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SIR JOHN FROISSART Chronicles of England, France, Spain and the adjoining countries from the latter part of the reign of Edward II to the coronation of Henry IV. Vol.10

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SIR JOHN FROISSART
Chronicles of England, France, Spain and the adjoining countries from the latter part of the reign of Edward II to the coronation of Henry IV. Vol.10
page 104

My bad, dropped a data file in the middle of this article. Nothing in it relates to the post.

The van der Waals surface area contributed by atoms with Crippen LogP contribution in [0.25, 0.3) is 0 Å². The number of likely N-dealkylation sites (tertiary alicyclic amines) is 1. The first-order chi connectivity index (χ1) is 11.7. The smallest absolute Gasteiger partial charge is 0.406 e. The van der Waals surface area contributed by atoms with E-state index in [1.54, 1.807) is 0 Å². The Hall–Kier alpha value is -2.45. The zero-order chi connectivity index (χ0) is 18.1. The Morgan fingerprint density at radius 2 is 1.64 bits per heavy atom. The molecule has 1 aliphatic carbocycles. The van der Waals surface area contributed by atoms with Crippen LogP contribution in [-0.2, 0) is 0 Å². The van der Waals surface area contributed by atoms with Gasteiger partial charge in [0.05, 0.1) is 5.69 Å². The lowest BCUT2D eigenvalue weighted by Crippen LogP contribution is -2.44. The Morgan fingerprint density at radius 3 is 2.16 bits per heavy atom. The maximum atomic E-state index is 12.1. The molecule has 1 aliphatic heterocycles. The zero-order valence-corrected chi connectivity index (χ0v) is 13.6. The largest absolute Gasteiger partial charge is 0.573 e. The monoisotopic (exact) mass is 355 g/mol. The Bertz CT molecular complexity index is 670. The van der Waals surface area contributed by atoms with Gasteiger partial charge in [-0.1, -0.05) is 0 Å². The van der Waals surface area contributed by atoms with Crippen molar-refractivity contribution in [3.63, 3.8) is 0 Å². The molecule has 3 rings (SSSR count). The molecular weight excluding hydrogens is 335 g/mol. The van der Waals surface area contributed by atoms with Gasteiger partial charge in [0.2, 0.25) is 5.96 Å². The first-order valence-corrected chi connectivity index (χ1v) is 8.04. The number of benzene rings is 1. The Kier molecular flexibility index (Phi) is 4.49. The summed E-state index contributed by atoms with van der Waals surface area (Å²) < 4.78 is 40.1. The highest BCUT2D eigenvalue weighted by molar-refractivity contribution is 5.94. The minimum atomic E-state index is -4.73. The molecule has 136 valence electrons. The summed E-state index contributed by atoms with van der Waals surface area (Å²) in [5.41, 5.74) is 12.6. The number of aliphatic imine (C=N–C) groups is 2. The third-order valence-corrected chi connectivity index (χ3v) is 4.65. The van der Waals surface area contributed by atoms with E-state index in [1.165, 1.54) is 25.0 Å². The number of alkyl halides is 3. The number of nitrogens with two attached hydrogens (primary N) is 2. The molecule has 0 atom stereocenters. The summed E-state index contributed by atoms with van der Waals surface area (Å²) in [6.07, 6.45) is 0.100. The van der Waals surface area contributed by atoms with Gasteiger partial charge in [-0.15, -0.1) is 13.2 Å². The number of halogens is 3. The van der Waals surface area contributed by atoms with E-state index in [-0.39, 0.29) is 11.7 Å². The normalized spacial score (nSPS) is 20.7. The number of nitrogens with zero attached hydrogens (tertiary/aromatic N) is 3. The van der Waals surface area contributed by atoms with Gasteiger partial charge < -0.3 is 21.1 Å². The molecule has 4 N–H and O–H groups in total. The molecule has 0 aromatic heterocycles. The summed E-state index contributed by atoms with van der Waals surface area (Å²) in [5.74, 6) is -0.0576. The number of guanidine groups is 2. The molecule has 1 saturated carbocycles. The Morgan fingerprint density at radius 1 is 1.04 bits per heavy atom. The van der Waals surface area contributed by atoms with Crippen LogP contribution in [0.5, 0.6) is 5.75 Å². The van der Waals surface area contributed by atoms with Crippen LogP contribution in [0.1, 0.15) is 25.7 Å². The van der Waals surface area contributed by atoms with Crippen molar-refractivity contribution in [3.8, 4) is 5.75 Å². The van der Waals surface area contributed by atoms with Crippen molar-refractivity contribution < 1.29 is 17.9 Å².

having not difmounted from the tits with lord Clifford* The lord Beaumont did not manage Ms lance well, and hit Bouckaut on the iide ; but fir Boucicaut ftruck him fo fall on the middle of his fliield that it drove him to the ground, and con-tinued his courfe. Lord Beaumont was raifed up by his attendants and remounted. The lord dc Saimpi then prefented himfelf, and they tilted two courfes vary handfomely without hurt to cither. Sir Peter Courteney, who was anxious to en* gage and to run fix lances, fent a fquire to touch râth a rod the three Ihields of war. This caufed a good deal of furprife, and he was aiked what wçre his intentions by fo doing. He replied, that he wilhed to tilt with each of the French knights two lances, if no misfortune befel him, and he entreated they would comply with his re-queft They were ready to confent to it, and fir Reginald de Roye firft offered himfelf. Having made themfelves ready, they fpurred their horfes, and took good aim not to mils their ftroke j but, from the reftivenefs of their horfes, they failed. ^ Ihey were much vexed, and returned to their places. On the fécond courfe, they met full gallop ; and fir Reginald de Roye, having un-helmed his adverfary, returned gently towards his pavilion, his two courfes being completed. t Sir Peter Courteney being armed once more, the lord de Saimpi advanced, and their lances were broken at the firft' fhock : 8 they continued their courfe, when new lances were given them. They ^yanced tow^rcfc each other futioufly, and the lore 95


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